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Not sure what size the joists are because I haven't reached them yet. I had to take my brother home. I was babysitting him while my parents went to my sister's wedding. We got the carpet out and the carpet pad. There was something weird and thin under the carpet pad. It wasn't over the whole floor. It was very thin and broke easy like. It was kinda hard and had these fiber things in it, kinda like that press board, but the fibers were real sharp.

I'm so glad I took all of that out! The carpet smelled soooo freaking bad of cat / dog pee. There were urine stains all over it. Even the carpet padding and that weird thin thing smelled soooo horrible and was real sticky! We washed our hands after removing each layer. We're down to the old hardwood now.

It looks like where the doorway is, the old hardwood might actually run out into the hallway. I hope that's not the case, but if it is, what do I do? Use the jig saw to cut it at the doorway or remove the sticky tiles for that section in the hallway and when I get the new hardwood, tear up those pieces and lay it down in the room and when I reach the doorway, continue out into the hallway? I'll try showing pictures once I get it torn up a bit more.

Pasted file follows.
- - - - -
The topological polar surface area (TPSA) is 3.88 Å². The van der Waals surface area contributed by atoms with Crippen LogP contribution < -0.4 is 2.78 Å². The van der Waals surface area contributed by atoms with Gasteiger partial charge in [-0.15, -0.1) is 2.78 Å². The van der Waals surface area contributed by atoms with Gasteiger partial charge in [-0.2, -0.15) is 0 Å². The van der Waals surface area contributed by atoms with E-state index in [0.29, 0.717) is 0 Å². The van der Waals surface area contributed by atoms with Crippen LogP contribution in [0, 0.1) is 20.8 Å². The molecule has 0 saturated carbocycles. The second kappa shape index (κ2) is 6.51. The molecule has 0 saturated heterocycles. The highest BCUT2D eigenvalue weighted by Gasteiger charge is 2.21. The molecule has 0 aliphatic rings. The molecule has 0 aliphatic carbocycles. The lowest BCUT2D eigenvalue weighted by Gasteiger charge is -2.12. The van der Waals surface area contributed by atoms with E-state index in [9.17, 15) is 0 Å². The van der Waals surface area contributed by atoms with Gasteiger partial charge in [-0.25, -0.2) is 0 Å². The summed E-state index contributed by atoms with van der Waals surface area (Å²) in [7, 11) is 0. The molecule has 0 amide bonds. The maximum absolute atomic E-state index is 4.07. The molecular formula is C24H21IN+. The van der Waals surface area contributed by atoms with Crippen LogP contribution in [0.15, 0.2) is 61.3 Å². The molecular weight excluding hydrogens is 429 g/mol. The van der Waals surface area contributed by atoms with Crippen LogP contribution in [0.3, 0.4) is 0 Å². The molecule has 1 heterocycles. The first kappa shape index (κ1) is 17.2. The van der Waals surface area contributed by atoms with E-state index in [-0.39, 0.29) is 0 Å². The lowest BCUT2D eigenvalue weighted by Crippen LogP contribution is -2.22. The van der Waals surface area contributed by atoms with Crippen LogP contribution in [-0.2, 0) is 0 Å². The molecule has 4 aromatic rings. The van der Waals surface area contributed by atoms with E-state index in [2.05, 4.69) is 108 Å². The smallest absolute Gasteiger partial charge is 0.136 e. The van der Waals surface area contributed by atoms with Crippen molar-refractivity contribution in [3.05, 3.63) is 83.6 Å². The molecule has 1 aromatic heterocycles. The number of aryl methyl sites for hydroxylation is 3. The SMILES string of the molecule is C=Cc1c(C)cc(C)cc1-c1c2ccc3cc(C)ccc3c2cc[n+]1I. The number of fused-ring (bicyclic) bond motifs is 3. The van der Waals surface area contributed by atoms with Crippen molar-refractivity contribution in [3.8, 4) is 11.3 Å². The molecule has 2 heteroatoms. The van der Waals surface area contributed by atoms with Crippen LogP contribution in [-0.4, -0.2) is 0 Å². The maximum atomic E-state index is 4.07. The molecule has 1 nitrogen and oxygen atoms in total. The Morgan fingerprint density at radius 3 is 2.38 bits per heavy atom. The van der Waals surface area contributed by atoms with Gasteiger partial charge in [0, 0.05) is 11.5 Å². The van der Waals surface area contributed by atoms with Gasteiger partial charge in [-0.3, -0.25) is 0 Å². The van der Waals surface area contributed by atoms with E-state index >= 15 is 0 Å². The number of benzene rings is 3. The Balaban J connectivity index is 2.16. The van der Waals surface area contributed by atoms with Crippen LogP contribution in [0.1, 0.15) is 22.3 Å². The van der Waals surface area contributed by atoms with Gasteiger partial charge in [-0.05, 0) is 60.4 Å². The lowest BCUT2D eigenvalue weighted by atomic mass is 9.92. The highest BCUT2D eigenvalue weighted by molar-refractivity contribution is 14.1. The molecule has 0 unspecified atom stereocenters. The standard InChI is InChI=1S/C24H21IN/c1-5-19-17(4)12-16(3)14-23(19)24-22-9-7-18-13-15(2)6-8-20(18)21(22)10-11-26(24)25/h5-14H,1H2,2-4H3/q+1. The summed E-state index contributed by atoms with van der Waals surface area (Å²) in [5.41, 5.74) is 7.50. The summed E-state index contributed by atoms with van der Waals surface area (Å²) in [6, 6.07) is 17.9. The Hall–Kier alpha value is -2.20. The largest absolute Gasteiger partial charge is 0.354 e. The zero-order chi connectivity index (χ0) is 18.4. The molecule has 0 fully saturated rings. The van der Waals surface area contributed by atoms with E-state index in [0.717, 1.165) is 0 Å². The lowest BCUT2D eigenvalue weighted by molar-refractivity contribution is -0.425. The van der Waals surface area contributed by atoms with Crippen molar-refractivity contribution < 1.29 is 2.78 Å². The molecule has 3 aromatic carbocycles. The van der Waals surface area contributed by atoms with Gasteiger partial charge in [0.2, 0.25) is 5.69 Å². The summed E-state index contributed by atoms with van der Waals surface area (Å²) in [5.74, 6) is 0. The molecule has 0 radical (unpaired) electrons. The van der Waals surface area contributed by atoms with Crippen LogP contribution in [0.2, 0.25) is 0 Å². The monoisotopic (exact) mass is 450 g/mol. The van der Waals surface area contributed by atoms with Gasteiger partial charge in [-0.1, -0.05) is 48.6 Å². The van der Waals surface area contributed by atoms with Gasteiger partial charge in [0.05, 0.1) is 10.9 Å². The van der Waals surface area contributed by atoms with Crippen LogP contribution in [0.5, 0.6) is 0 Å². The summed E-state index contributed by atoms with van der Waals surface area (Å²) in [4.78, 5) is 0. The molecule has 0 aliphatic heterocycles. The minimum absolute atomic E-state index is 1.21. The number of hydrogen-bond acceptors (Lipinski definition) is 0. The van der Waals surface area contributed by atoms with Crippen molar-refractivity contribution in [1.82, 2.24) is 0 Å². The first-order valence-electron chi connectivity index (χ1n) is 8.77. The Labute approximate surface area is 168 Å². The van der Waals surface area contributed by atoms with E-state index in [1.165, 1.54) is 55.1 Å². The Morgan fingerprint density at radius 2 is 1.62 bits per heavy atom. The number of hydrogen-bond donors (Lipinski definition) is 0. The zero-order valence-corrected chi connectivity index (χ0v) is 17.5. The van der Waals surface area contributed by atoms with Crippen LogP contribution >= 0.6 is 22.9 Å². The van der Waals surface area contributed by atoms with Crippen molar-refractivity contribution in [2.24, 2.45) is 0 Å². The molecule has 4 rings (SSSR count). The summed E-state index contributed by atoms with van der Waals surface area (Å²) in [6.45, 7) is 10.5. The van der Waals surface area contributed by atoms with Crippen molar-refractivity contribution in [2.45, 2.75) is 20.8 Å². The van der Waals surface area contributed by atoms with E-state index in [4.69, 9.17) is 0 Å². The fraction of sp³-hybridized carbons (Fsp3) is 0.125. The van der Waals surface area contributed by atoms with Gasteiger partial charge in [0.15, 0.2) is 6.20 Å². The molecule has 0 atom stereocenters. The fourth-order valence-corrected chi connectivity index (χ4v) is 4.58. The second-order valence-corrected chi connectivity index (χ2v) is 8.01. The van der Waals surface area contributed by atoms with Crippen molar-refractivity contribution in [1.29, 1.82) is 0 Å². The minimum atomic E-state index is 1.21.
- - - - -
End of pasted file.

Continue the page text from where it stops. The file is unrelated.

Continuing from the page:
Are these the cleats I need? It doesn't show the gauge and doesn't list my Bostitch flooring nailer as one of the tools it fits.

Shop Bostitch 1000-Count 2-in Flooring Pneumatic Nails at Lowes.com

I know my flooring nailer says it takes:
[code]
16-gauge "L" shape cleat nails from 1-1/2-in to 2-in lengh
[/code]
 
  #59  
Old 09-03-16, 05:31 PM
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My wife, who knows a lot more about this stuff than I do, also had me buy these things called squares. They're triangle though but she said she'll show me what they're used for and how to use them when it comes time. Then she had me buy this new blade for the circular saw. It's a 140T Irwin Marathon 7 1/4" blade that says it's for plywood, OSB, veneer and plastic. We're probably going to need another blade for the hardwood, right?

Do these look like the right screws?

SPAX #10 x 2 in. Philips Square Drive Flat-Head Full Thread Zinc Coated Multi-Material Screw (105 per Box)-4101010500506 - The Home Depot

I wonder how many boxes I should get of the cleats and the screws.